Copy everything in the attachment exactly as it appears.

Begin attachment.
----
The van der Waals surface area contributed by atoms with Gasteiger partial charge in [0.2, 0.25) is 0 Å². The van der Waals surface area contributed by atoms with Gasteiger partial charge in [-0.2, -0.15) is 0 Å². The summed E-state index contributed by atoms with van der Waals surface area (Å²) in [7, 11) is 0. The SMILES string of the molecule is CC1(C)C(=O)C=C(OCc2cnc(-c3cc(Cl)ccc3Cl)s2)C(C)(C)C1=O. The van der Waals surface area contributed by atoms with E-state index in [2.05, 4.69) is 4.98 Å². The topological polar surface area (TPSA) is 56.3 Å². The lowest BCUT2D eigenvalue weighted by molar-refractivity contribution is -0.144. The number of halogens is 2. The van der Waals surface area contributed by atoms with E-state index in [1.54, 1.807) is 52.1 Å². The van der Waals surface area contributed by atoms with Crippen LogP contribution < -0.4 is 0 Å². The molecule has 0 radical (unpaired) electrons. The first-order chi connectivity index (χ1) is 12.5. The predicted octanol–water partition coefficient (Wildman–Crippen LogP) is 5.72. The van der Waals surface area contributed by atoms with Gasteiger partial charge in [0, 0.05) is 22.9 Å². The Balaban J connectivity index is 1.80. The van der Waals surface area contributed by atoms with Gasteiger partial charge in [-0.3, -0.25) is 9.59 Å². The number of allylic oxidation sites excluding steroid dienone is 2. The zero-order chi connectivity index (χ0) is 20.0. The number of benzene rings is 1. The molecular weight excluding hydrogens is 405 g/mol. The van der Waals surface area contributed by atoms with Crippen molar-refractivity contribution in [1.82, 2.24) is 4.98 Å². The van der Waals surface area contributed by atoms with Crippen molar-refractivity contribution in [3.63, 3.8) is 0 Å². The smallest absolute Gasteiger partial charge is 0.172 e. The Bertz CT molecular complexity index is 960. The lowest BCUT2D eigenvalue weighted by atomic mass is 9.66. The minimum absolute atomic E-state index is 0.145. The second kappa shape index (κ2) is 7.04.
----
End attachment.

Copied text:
The van der Waals surface area contributed by atoms with Gasteiger partial charge in [0.2, 0.25) is 0 Å². The van der Waals surface area contributed by atoms with Gasteiger partial charge in [-0.2, -0.15) is 0 Å². The summed E-state index contributed by atoms with van der Waals surface area (Å²) in [7, 11) is 0. The SMILES string of the molecule is CC1(C)C(=O)C=C(OCc2cnc(-c3cc(Cl)ccc3Cl)s2)C(C)(C)C1=O. The van der Waals surface area contributed by atoms with E-state index in [2.05, 4.69) is 4.98 Å². The topological polar surface area (TPSA) is 56.3 Å². The lowest BCUT2D eigenvalue weighted by molar-refractivity contribution is -0.144. The number of halogens is 2. The van der Waals surface area contributed by atoms with E-state index in [1.54, 1.807) is 52.1 Å². The van der Waals surface area contributed by atoms with Crippen LogP contribution < -0.4 is 0 Å². The molecule has 0 radical (unpaired) electrons. The first-order chi connectivity index (χ1) is 12.5. The predicted octanol–water partition coefficient (Wildman–Crippen LogP) is 5.72. The van der Waals surface area contributed by atoms with Gasteiger partial charge in [0, 0.05) is 22.9 Å². The Balaban J connectivity index is 1.80. The van der Waals surface area contributed by atoms with Gasteiger partial charge in [-0.3, -0.25) is 9.59 Å². The number of allylic oxidation sites excluding steroid dienone is 2. The zero-order chi connectivity index (χ0) is 20.0. The number of benzene rings is 1. The molecular weight excluding hydrogens is 405 g/mol. The van der Waals surface area contributed by atoms with Crippen molar-refractivity contribution in [1.82, 2.24) is 4.98 Å². The van der Waals surface area contributed by atoms with Crippen molar-refractivity contribution in [3.63, 3.8) is 0 Å². The smallest absolute Gasteiger partial charge is 0.172 e. The Bertz CT molecular complexity index is 960. The lowest BCUT2D eigenvalue weighted by atomic mass is 9.66. The minimum absolute atomic E-state index is 0.145. The second kappa shape index (κ2) is 7.04.